Attention lenders: The effect of bankruptcy on personal guarantees – Insolvency / Bankruptcy / Restructuring

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A well-written personal payment and performance guarantee provides peace of mind for the diligent lender. It is not only irrevocable, but also covers future credit extensions and includes broad waivers of defenses. Even when a lender faces bankruptcy proceedings, the guarantor’s promise to pay the full amount of a debt is inviolable: a claim against the guarantor does not need to be reduced to account for collections from the guarantor. ‘other sources unless and until the creditor is paid in full. As long as the creditor does not collect more than what is owed to him, he can pursue his bankruptcy claim for the full amount of a guarantee obligation, regardless of the current debt balance. See, for example, Reconstruction Finance Corp. vs. Denver & RGWR Co., 328 US 495, 529 (1946) (“The rule is established in bankruptcy proceedings that a creditor secured by the property of another need not deduct the value of that security or its proceeds to prove his debt. ”) (citing Ivanhoé building. & Loan Assoc. v. Orr, 295 US 243 (1935)).

Usually, a claim against a personal guarantor is just that: a cause of action against the one who promised to pay; an unsecured debt. And like most unsecured debt, a guarantee obligation can be discharged in bankruptcy proceedings. But what about new credit extensions, advances made to the principal debtor after the discharge of the guarantor in bankruptcy? The answer lies in a recent ruling by Judge Beth E. Hanan, of the United States Bankruptcy Court for the Eastern District of Wisconsin, confirming what lenders may have feared from the start: These debts are also discharged.

In Reinhart Food Service LLC v. Schlundt (In re Schlundt), Adv. No. 20-2091-beh (Bankr. ED Wis. August 19, 2021), Judge Hanan used the “test of conduct” to determine whether the personal guarantee signed by Mr. Schlundt in 2003 created a pre-petition debt who was acquitted in Schlundts Chapter 7 bankruptcy in 2014, or “set the stage” for post-bankruptcy debt incurred when Reinhart Food Service granted credit in 2018. According to the conduct test, “the date of” a claim is determined by the date of the conduct giving rise to the claim. Identifier. (citing Sainte-Catherine Hospital. of Ind., LLC v. Ind. Family and Soc. Serves. Admin., 800 F.3d 312, 315 (7th Cir. 2015)). The test can be contrasted with the “accumulation theory”, according to which the date of a claim was determined by reference to the law of the state which dictates when liability for the claim arose.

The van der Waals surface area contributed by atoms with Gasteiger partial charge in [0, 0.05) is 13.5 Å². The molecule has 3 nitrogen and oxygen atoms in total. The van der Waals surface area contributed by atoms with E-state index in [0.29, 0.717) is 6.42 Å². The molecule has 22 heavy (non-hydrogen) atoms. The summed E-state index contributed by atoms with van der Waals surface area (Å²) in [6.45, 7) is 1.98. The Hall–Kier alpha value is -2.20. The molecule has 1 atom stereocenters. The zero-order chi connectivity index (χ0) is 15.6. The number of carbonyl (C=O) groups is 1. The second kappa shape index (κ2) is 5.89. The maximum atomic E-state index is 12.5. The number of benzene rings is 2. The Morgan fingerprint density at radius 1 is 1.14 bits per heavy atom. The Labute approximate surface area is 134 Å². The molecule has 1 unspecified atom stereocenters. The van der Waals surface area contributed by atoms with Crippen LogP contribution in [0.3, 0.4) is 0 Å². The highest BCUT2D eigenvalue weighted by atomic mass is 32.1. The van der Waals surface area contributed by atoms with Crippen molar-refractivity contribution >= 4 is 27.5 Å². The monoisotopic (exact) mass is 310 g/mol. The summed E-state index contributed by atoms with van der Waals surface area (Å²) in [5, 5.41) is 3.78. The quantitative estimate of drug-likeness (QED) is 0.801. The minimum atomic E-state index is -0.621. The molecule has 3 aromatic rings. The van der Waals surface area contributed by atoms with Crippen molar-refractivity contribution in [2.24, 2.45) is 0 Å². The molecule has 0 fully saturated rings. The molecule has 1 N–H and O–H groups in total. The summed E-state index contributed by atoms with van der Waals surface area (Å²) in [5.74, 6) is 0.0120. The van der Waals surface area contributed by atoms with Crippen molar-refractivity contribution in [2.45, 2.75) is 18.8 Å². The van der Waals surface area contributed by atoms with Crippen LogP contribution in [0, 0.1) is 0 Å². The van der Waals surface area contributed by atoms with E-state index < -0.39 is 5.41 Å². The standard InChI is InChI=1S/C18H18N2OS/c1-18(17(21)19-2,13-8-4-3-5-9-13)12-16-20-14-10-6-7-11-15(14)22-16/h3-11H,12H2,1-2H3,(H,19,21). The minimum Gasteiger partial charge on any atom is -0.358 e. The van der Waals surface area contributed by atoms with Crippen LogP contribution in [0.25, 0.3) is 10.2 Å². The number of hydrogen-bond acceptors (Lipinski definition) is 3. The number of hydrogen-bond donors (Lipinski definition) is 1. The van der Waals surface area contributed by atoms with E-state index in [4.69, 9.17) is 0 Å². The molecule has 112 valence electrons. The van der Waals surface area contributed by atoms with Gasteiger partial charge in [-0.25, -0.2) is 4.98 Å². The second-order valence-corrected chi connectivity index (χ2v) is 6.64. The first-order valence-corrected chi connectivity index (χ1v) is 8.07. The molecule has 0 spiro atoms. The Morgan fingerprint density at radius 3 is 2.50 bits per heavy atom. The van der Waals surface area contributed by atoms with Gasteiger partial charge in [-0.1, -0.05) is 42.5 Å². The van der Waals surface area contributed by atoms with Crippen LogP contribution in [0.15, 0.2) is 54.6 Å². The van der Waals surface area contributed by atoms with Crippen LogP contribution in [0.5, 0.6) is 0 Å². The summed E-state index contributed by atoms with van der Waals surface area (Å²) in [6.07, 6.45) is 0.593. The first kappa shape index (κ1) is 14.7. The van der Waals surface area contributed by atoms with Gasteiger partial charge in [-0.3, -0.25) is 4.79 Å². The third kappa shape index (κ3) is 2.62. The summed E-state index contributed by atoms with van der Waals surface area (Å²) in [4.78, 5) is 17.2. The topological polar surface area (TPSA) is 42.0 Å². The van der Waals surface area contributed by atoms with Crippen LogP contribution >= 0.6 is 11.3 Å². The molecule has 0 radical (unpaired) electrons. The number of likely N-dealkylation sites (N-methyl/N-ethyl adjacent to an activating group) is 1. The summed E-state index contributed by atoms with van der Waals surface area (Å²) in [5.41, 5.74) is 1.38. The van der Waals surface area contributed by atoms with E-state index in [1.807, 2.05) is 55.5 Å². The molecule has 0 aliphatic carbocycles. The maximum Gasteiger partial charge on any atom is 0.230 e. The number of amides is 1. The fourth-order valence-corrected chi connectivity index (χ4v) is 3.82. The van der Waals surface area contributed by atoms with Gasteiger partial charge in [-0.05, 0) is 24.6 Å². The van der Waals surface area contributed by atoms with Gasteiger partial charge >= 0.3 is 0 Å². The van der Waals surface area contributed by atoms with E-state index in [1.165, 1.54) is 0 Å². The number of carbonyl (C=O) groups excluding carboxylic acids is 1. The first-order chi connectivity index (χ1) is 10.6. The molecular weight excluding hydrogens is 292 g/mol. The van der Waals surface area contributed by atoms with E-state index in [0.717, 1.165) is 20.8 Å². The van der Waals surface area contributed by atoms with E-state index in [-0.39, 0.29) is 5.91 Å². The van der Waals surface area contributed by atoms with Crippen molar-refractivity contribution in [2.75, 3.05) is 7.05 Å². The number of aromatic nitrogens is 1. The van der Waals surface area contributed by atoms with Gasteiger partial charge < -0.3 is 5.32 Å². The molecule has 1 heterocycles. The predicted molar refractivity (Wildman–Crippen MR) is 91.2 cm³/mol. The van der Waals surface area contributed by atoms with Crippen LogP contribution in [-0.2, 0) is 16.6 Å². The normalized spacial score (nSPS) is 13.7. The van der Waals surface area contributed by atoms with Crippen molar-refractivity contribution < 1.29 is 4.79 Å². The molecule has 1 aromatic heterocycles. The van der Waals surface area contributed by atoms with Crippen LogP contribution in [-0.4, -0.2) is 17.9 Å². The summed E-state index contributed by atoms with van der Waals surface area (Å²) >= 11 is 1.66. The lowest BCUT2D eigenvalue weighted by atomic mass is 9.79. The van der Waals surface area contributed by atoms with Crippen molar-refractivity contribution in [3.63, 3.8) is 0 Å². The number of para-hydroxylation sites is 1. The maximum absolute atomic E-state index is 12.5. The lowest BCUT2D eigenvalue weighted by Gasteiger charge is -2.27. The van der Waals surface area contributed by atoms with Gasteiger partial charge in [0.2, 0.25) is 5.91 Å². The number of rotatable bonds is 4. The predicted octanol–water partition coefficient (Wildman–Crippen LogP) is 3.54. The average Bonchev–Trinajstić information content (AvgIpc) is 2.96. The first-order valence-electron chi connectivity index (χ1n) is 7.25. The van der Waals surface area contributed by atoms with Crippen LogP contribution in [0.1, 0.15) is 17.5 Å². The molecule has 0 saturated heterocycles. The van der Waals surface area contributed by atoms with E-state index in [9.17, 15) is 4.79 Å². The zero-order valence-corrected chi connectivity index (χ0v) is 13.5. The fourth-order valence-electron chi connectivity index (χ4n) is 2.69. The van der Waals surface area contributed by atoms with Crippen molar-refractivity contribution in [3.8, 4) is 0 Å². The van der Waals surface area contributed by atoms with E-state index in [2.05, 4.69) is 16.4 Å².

The conduct giving rise to a contractual claim is usually the signing of the contract, so liability usually arises on the date the contract is signed. This is true even though the contractual obligation may or may not be conditional at the time of signing the contract (a bankrupt “claim” is broadly defined as a “right to payment, whether or not that right is subject to judgment, liquidated or not. , unliquidated, fixed, contingent, past due, unmatured, disputed, undisputed, legal, fair, secured or unsecured. ”11 USC § 101 (5) (A)). This is a clear expression of the intention of Congress to settle as many claims as possible in bankruptcy proceedings, in order to ensure a “fresh start” for the debtor.

Any concerns that the conduct test is too broad – potentially causing a debt to be discharged before a creditor has reason to know it exists – was mitigated, Judge Hanan concluded, by the contractual relationship prior to the request between Reinhart Food Service and Mr. Schlundt. . The guarantee expressly provided for future indebtedness, and Mr. Schlundt assumed a contingent liability when he signed the guarantee. Therefore, Schlundt’s collateral was released in the 2014 bankruptcy and did not extend to Reinhart Food’s new credit in 2018.

The Reinhart Food The ruling is a reminder that lenders should not assume that personal collateral obligations “will pass” through bankruptcy, even for new post-bankruptcy credit extensions. The advice here seems simple: get a new personal guarantee. But lenders should be cautious when obtaining new collateral that is arguably tied to discharged debt. Some courts have ruled the new post-release guarantees inapplicable as unlawful reaffirmations of debts in violation of Bankruptcy Code § 524 (c) and even ruled that the lenders violated the release order by obtaining such guarantees, subjecting them to the responsibility. See, for example, Americorp Fin. LLC v. Schwarz (In re Schwarz), n ° 15-00044, 2016 WL 7413478 (Bankr. EDNC December 22, 2016). Lenders should work with legal counsel to avoid this liability.

The content of this article is intended to provide a general guide on the subject. Specialist advice should be sought regarding your particular situation.

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